Building Your Banking Portfolio
Federico is a member of The Motley Fool Blog Network -- entries represent the personal opinion of the blogger and are not formally edited.
Let's review my favorite American banking stock and two Spanish banks. I believe one big and correctly managed US bank, and one of the two stocks I am about to present will give international banking exposure and reasonable yield to your portfolio. By the way, I did not pick Spanish banks only because they seem undervalued - US banks also seemed undervalued in 2008. And yes, I do know that Spain is in the middle of a huge crisis with unemployment at 25% with its GDP expected to contract by 1.3% in 2013. However, these two banks are not only European, but are also international institutions; they just happen to have their headquarters in Madrid.
Bank Of America (NYSE: BAC) is the bank to have in your portfolio because management knows where they are headed, and they are positioned to benefit from the US recovery. BAC is focused on increasing its Tier 1 capital ratio (today at 8.97%, it improved 102 bps quarter over quarter) and normalizing all its business lines: credit quality is getting better, mortgage banking is doing better than expected, and most settlement costs have been absorbed.
Next year shall be a key for BAC, and it currently trades at 70% price to tangible book value. According to the best analysts, the bank should go to 8x P/E from current 13x P/E and the current ROE of 3.69% will increase to 5.82%. Estimations were updated after BAC beat Q3 expectations. While analysts expected a loss, net income beat expectations and came in at $340 million. Results demonstrated progress and effort that is being made towards expense control. Things are getting better for BAC, and I bet the current 0.42% dividend will be increased many times in the next four years.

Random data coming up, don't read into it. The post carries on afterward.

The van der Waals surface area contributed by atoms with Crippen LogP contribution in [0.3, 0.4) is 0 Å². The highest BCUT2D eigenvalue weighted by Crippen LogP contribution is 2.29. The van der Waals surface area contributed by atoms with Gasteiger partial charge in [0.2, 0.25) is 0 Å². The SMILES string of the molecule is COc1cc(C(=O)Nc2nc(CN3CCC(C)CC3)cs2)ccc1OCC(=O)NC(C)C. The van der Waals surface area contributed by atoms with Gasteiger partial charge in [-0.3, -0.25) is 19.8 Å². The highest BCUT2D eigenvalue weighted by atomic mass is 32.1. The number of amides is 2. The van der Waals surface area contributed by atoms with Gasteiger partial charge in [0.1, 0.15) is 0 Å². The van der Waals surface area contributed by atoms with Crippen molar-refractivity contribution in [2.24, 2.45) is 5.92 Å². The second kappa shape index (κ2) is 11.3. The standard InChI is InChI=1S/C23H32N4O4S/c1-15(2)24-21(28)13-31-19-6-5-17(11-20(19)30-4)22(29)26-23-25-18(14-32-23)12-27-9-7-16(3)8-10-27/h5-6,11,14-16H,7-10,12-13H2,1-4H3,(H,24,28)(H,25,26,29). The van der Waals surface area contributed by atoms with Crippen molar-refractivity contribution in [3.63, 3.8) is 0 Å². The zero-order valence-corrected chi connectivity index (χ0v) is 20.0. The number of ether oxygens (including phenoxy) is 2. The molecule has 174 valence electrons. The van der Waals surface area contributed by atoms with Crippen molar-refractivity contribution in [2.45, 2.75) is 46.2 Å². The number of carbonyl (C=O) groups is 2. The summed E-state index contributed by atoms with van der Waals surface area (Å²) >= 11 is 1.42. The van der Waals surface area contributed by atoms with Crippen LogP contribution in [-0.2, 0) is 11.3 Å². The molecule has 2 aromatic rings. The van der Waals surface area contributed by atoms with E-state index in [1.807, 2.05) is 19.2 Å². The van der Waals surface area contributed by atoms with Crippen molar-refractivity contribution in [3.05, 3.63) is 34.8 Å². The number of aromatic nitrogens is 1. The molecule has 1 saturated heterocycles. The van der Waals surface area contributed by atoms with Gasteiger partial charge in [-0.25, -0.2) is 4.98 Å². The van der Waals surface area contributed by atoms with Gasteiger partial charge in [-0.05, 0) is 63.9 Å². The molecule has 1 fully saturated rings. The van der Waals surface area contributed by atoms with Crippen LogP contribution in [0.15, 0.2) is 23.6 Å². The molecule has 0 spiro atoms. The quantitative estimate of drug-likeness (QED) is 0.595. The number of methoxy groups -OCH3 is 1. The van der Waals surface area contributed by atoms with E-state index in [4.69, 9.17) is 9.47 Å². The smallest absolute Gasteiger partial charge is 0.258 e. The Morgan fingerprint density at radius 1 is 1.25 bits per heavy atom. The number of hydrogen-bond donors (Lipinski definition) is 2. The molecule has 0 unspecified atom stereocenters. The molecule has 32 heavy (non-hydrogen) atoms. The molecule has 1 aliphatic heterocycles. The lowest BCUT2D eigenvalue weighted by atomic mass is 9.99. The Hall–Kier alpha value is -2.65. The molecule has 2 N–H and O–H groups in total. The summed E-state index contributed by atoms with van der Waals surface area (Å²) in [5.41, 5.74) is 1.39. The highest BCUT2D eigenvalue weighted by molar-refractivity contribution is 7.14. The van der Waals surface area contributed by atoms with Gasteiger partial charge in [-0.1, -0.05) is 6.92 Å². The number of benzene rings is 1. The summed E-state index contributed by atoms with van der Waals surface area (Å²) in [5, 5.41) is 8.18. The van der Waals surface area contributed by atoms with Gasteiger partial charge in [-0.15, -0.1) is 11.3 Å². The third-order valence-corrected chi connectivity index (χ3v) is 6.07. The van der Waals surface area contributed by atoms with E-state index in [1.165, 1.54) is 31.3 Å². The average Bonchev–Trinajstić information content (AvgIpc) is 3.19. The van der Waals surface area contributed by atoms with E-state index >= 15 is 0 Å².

Banco Bilbao Viscaya (NYSE: BBVA) had to absorb all the real estate impairments due to new regulations, although in Q3 profits came in at $188 million, in line with consensus. BBVA is showing strict expense control and core capital remains at a healthy 10.76%. With new regulations in place, current P/E stands at 24x, but by 2013, P/E should go back to 9.5x. Meanwhile, until fear dissipates, you can take advantage of the 6.7% dividend yield. Even if the stock remains trading at 1.1x tangible book and underlying Spanish asset quality is still deteriorating, the bank has ample exposure to healthier geographies like Mexico, South America, and Turkey. Besides, as soon as Europe stabilizes this stock is poised to soar.
Banco Santander (NYSE: SAN) is one of the biggest and most efficiently managed European Banking institutions, although the lion's share of its profits come from Latin America, specifically Brazil, where Santander is a top five bank. SAN is also converting itself into a main UK institution through acquisitions, and last quarter made 20% of its profits there. Unfortunately, SAN had to book a $2.8 billion extraordinary provision to absorb the impact of new Spanish regulation and that's why it's now trading at 18x P/E. For next year analysts expect an already normalized 9.6x P/E and a 8.4% ROE (from 4.4% this year). Even if the bank could seem expensive trading at 1.3x Tangible Book, it has a lot of room to grow when Spanish losses are fully absorbed. By now, you can cash the 10.4% dividend that is expected for 2013 while investing in a well capitalized bank with a 10.5% core capital ratio.
You can build a banking portfolio with ample upside and a growing dividend yield by mixing BAC with either BBVA or SAN. I would go for SAN even if it looks more expensive. I could sleep better, and I would cash in a higher cash yield while I wait for BAC to return to a normal payout ratio. I feel the time has come to own some banking stocks. I recommend going to my blog, Warrentrades, to take some banking Fixed Income ideas!
martinzaldua has no positions in the stocks mentioned above. The Motley Fool owns shares of Bank of America. Try any of our Foolish newsletter services free for 30 days. We Fools may not all hold the same opinions, but we all believe that considering a diverse range of insights makes us better investors. The Motley Fool has a disclosure policy. Is this post wrong? Click here. Think you can do better? Join us and write your own!